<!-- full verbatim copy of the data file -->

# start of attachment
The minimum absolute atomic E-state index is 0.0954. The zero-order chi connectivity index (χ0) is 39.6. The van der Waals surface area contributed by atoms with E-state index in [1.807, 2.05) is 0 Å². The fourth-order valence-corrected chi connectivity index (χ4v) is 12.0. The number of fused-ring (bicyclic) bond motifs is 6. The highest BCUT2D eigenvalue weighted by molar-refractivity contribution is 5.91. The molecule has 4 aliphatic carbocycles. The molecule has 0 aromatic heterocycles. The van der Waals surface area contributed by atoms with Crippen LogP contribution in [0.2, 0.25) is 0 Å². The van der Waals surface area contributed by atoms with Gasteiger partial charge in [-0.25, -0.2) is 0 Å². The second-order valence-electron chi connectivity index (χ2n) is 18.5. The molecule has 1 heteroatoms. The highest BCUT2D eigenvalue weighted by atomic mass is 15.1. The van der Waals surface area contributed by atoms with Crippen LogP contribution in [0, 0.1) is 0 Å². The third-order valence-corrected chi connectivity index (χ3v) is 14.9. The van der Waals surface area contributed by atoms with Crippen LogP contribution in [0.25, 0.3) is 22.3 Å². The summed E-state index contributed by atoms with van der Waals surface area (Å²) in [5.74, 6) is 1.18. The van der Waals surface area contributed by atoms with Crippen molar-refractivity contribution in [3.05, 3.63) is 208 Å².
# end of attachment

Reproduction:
The minimum absolute atomic E-state index is 0.0954. The zero-order chi connectivity index (χ0) is 39.6. The van der Waals surface area contributed by atoms with E-state index in [1.807, 2.05) is 0 Å². The fourth-order valence-corrected chi connectivity index (χ4v) is 12.0. The number of fused-ring (bicyclic) bond motifs is 6. The highest BCUT2D eigenvalue weighted by molar-refractivity contribution is 5.91. The molecule has 4 aliphatic carbocycles. The molecule has 0 aromatic heterocycles. The van der Waals surface area contributed by atoms with Crippen LogP contribution in [0.2, 0.25) is 0 Å². The van der Waals surface area contributed by atoms with Gasteiger partial charge in [-0.25, -0.2) is 0 Å². The second-order valence-electron chi connectivity index (χ2n) is 18.5. The molecule has 1 heteroatoms. The highest BCUT2D eigenvalue weighted by atomic mass is 15.1. The van der Waals surface area contributed by atoms with Crippen LogP contribution in [0, 0.1) is 0 Å². The third-order valence-corrected chi connectivity index (χ3v) is 14.9. The van der Waals surface area contributed by atoms with Crippen LogP contribution in [0.25, 0.3) is 22.3 Å². The summed E-state index contributed by atoms with van der Waals surface area (Å²) in [5.74, 6) is 1.18. The van der Waals surface area contributed by atoms with Crippen molar-refractivity contribution in [3.05, 3.63) is 208 Å².